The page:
Women may now attend a court hearing wearing pants, slacks, or denim jeans. You may want to thank a Los Angeles kindergarten teacher for that. Her name was Helen Louise Hulick.
In 1938, Helen made headlines when she became a witness to a burglary incident. She was invited to downtown Los Angeles court to testify against two burglary suspects.
However, instead of stating her accounts, she became the star of the courtroom drama as she arrived in court wearing slacks.
Judge Arthur S. Guerin rescheduled her testimony and ordered her to wear a dress next time.
Jailed for wearing pants
Despite the court order, Hulick didn't back down. She was even reported by the Los Angeles Times on November 10, 1938, saying:
"You tell the judge I will stand on my rights. If he orders me to change into a dress I won’t do it. I like slacks. They’re comfortable.”
After five days, Hulick stayed true to her words and appeared in court wearing slacks. Judge Guerin was infuriated by Hulick's action. He once again forbade the kindergarten teacher to testify in court because of her wardrobe.
Based on the report, Judge Guerin lecture Helen:
“The last time you were in this court dressed as you are now and reclining on your neck on the back of your chair, you drew more attention from spectators, prisoners and court attaches than the legal business at hand. You were requested to return in garb acceptable to courtroom procedure.
“Today you come back dressed in pants and openly defying the court and its duties to conduct judicial proceedings in an orderly manner. It’s time a decision was reached on this matter and on the power the court has to maintain what it considers orderly conduct.
“The court hereby orders and directs you to return tomorrow in accepted dress. If you insist on wearing slacks again you will be prevented from testifying because that would hinder the administration of justice. But be prepared to be punished according to law for contempt of court.”
By that time, Hulick was accompanied by her lawyer, Attorney William Katz. He defended his client by carrying volumes of citations relative to Hulick's right to appear in court in whatever dress she chose.
Hulick, on the other hand, argued that she had been wearing pants since she was 15-years-old. And she doesn't own a dress; what she owned are formals formal gowns. She even asked the judge if he wanted her to appear in court wearing one.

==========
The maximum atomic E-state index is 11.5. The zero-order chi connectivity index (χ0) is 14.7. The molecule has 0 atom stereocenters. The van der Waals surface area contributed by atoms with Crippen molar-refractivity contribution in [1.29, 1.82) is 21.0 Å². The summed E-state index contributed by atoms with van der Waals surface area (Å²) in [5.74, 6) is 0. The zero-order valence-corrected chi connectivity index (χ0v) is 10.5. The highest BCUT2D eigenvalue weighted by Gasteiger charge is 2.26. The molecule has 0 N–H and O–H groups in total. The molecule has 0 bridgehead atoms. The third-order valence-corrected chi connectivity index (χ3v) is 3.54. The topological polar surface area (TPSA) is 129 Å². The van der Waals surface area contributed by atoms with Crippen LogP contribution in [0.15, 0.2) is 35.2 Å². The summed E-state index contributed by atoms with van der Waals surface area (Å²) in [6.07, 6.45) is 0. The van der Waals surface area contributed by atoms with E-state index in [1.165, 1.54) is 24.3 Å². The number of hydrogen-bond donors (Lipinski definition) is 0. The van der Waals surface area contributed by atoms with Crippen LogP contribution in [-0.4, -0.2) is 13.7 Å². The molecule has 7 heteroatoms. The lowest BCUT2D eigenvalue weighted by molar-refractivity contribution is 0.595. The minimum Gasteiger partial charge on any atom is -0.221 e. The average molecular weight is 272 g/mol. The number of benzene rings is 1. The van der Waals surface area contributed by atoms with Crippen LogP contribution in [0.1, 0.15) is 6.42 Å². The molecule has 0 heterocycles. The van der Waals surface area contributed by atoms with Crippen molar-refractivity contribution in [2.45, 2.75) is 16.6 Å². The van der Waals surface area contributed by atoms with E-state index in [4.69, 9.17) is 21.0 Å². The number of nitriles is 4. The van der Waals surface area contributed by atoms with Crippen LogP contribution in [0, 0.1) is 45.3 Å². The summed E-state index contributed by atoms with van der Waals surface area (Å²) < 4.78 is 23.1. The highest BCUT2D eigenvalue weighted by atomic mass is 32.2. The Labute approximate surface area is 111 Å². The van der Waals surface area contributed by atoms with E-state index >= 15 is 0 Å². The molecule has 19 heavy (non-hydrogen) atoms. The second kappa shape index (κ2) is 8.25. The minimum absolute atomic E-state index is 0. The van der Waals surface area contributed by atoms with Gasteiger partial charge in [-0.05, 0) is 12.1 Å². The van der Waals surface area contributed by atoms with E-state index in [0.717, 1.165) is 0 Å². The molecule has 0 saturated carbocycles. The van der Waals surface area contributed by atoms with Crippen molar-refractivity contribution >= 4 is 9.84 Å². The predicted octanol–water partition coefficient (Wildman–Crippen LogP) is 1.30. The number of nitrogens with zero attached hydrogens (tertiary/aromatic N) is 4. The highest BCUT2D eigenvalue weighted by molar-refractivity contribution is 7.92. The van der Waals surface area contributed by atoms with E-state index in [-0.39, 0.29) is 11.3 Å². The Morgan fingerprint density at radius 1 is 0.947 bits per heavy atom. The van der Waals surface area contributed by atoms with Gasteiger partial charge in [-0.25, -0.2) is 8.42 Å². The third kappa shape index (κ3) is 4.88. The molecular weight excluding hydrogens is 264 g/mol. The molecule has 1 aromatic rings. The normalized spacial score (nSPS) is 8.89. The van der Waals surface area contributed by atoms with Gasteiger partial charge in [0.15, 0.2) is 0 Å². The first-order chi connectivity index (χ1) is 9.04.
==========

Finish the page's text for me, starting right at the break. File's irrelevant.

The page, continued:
"I’ll come back in slacks and if he puts me in jail I hope it will help to free women forever of anti-slackism.” -- Helen Hulick
The next day in Los Angeles court, Hulick showed up in slacks again. By that time, Guerin held her in contempt. She was sentenced to five-day imprisonment.
Hulick was later released on her own recognizance after her lawyer obtained a writ of habeas corpus and declared he would bring the matter to the Appellate Court.
Hundreds of people sent letters of protest to the courthouse. Guerin’s contempt citation was overturned by the Appellate Division during a habeas corpus hearing. And the ruling was in favor of Hulick. She was free to wear slacks to court as well as all the women.
Hulick was still invited to the court to testify for the crime she witnessed. But because she already made her point that women are free to wear clothes they are comfortable with, she decided to appear in the courtroom wearing a dress finally.
Living a life with purpose after the court drama
In 1942 she moved to New York where she studied with the Viennese speech therapist and psychologist Emil Fröschels and got to know the "unisensory method." Hulick later developed Fröschels technique, currently known as the auditory-verbal approach.
She later founded her speech and hearing center in 1944 and served as its director for forty years. In 1950 she presented her philosophy at the congress of the International Association of Logopedics and Phoniatrics (IALP) in Amsterdam.
In 1972, a group of parents established the Larry Jarret Memorial Foundation. They promoted Hulick's method of unisensory training to the public to make it available to all deaf children.
Hulick had been active in various specialist groups and was an honorary member of the American Speech and Hearing Association. She was the co-founder and first president of Auditory-Verbal International (AVI) ( AG Bell Academy for Listening and Spoken Language since 2005 ). This group promoted the auditory-verbal approach to listening and speaking as well as trained teachers worldwide.
She was a director of the Alexander Graham Bell Association for the Deaf and the Foundation for Children's Hearing, Education, and Research.
With the application and further development of her mentor Emil Fröschels with deaf children, Hulick became a pioneer of the auditory-verbal approach.